Top Military Officers Resist Proposal to Take Sexual Assault Cases Out of Chain of Command


Marine Commandant Gen. James Amos laid out his concerns saying, "Commanding officers never delegate responsibility. They should never be forced to delegate their authority."

Gen. Mark A. Welsh III, from the Air Force, labeled sexual assault in the military a "cancer " and said that "none of us will be standing still" in trying to end it. However, Welsh added, "Commanders shouldn't just be part of the solution. They must be part of the solution or there will be no solution."

In his opening statement committee chairman Sen. Carl Levin, D-Mich., and the committee chairman, said, "The problem of sexual assault is of such scope and magnitude that it has become a stain on our military." He added that real progress would not be seen without a cultural change in the military from the top down."

Sen. James Inhofe (R-Okla.), the ranking Republican on the committee, opposes Gillibrand's bill, saying, "No change is possible without commanders as agents of that change."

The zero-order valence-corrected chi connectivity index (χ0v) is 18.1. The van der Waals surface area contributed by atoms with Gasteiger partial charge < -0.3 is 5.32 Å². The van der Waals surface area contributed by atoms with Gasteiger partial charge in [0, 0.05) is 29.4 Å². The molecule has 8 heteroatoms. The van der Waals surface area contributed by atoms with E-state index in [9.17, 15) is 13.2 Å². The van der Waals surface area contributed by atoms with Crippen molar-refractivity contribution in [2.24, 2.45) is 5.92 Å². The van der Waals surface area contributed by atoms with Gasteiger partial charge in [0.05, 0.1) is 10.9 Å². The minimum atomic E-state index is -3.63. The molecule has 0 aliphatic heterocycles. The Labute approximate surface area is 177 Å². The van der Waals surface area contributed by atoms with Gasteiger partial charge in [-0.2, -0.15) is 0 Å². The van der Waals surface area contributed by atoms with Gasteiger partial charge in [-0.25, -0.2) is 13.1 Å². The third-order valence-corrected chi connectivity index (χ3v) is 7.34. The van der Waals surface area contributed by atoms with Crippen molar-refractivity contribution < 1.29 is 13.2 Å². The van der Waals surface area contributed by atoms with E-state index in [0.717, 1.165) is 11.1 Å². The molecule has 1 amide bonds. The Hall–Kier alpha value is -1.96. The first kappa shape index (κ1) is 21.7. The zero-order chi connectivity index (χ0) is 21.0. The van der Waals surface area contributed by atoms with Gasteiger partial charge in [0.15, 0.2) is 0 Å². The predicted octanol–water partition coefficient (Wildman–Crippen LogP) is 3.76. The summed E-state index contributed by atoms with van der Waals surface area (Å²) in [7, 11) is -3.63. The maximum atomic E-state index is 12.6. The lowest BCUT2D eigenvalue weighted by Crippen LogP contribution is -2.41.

On Tuesday, Gillibrand told the panel of military officers, "You have lost the trust of the men and women who rely on you." She added that the biggest challenge is that sexual assault victims are wary of stepping forward because they are "afraid to report, they fear their careers are over – they feel they are being blamed ."

Last month the Pentagon's most recent report on sexual assault in the military estimated that as many as 26,000 military members may have been sexually assaulted last year, up from an estimated 19,000 assaults in 2010.

Sen. Claire McCaskill (D-Mo.) said that number was confusing because it describes incidents of "unwanted sexual contact" which includes sexual harassment, an unwelcome work environment, touching and rape.

Sen. John McCain (R-Ariz.) a strong military supporter and former Naval officer who was held as a prisoner of war during the Vietnam War, said he is concerned how sexual assault could affect recruitment and retention in the military.

"Last night a woman came to me and said her daughter wanted to join the military and could I give my unqualified support for her doing so," said McCain. "I could not."

"I cannot overstate my disgust and disappointment over the continued reports of sexual misconduct in our military," he said. "We've been talking about the issue for years and talk is insufficient."

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